MARCH 3 2011
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B E H I N D  T H E  W A L L
At CWI we want you to know when we say we handle all the details – we mean it. While many of the products that we bring you in each edition of The Wall are in stock or readily accessible to us for customization, we know that there will always be some that are not. Please do not hesitate to ask us about any products that you see featured in the newsletter even if they are products that we do not carry. Your CWI Staff Designer will HANDLE THE DETAILS for you in obtaining products sourced in The Wall or for that matter any magazine or website that has something that you absolutely love. And by purchasing your products from CWI, we will be able to provide an on-site consultation to make sure that everything will fit just right.
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Posted . March 3 2011

    S E T  T O  H O L L Y W O O D

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Photography By: Kevin Winter
While watching the Oscars Sunday evening with all the trendy fashions and styles, my thoughts moved away from what people were wearing to the influence of film and interior design.My first love in film is old movies and for many reasons: the suave and glamorous actors and actresses, the intricate costumes, and of course the scintillating dialog. But interior design is my passion and many times my focus turn towards the character’s home rather than the story.The movie sets of the 1930s and 40s always stop me in my tracks, but great design is great design and other generations have also provided inspiration and enhanced my approach.
In the 1934 comedy “Dinner at Eight” Jean Harlow’s bedroom is way over the top yet it works perfectly for her character.2
A 2007 Architectural Digest article on set design in movies featured the 2003 Romantic Comedy “Something’s Gotta Give”In the film Beth Rubino was commissioned by Director Nancy Myers to create a substantial Hamptons house for Diane Keaton that needed to reflect Keaton’s character, a successful and accomplished New York playwright in her mid-50s.Read More About this Article >> www.architecturaldigest.comHelp us keep the conversation going. Let us know about some of your favorite interior design choices in film.

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Posted . March 3 2011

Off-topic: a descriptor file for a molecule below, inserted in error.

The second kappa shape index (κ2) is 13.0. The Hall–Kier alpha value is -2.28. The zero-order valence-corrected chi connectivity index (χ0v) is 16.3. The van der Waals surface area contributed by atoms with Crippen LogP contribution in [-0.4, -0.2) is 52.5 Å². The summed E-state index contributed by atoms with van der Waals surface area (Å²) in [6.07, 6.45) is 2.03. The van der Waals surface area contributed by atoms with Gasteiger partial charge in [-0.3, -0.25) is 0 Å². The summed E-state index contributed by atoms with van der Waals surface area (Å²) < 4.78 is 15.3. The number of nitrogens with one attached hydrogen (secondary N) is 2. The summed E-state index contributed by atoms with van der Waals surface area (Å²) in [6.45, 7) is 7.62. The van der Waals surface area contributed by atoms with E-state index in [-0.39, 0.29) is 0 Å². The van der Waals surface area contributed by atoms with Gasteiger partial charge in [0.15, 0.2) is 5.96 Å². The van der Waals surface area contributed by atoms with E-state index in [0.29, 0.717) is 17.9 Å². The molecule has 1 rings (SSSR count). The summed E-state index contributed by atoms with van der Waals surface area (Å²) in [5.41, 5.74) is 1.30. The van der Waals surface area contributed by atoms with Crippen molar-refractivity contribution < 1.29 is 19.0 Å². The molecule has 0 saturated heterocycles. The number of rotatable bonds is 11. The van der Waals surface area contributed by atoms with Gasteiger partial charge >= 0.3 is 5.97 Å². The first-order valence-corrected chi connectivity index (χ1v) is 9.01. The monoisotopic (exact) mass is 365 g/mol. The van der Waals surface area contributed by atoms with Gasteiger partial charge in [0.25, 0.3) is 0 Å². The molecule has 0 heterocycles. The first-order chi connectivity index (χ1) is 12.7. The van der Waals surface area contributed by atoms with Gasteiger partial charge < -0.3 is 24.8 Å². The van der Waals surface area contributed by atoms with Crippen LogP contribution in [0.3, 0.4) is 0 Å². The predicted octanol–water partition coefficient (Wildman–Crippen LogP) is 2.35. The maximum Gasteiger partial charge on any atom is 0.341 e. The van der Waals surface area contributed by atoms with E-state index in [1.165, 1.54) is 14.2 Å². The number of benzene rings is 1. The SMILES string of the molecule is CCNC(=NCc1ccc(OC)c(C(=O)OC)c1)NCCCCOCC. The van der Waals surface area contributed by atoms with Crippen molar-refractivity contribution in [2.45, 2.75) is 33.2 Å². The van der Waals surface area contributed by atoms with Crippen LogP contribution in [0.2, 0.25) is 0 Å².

W A L L  T R E N D I N G
Sir Elton John & David Furnish
Sir Elton John and his partner, filmmaker David Furnish, asked Martyn Lawrence-Bullard to design their Los Angeles residence. “Our goal for this apartment was neither entertaining nor having house guests—it’s about function, about us,” says Furnish. “Though Elton’s definitely a maximalist, I, a more clean-line minimalist, we both wanted something very L.A., very ‘70s, à la the building’s architecture. Immediately I thought: Boogie Nights.” The living room’s onyx-and-chrome low tables are by Lawrence-Bullard, & the carpet is by The Rug CompanyPhoto: Tim Street-Porter
Gerard Butler
In Manhattan’s Chelsea neighborhood, actor Gerard Butler worked with architect Alexander Gorlin and film designer Elvis Restaino on his 3,300-square-foot open loft in a converted manufacturing warehouse. “I wanted something elegant and gorgeous and at the same time rather masculine and raw,” says the actor. “I guess I would describe the apartment as bohemian old-world rustic château with a taste of baroque. ” The living space, shown, is centered around arched, brick-framed windows that look out at the Empire State Building. The chandelier and leather chairs and ottoman are fromABC Carpet & HomePhoto: Durston Saylor
Sting & Trudie Styler
Sting and his wife, actress and producer Trudie Styler, tapped Lee F. Mindel, of Shelton, Mindel & Associates, and restoration architectAnthony Close-Smith to renovate their early-18th-century London townhouse. Styler requested light, and Mindel delivered. In the living room, where Matisse prints and a Picasso grace the walls, the silk-and-wool rug acts like a photographer’s reflector, spreading light from the windows evenly throughout the space. The low tables are by Yves Klein, the side table is by Diego Giacometti, and the sofa fabric is byHolland & SherryPhoto: Derry Moore
Sheryl & Rob Lowe
With the help of architect Don Nulty and interior designer David Phoenix, actor Rob Lowe and his wife, Sheryl, built their dream house on the California coast, nestled on four acres near Santa Barbara. “I’ve always been drawn to a historic, East Coast American esthetic,” says Lowe, a Virginia native, who looked to George Washington’s Mount Vernon for inspiration. Adds Phoenix, “Sheryl loves beautiful things and is definitely a collector. She has a very clean vision. ” Pictured: An English dog painting is set over the living room fireplace, while a photograph by Lyndie Benson is above the Dutch secretary; the sisal rug is by StarkPhoto: Mary E. NicholsTO READ MORE About this Article visit: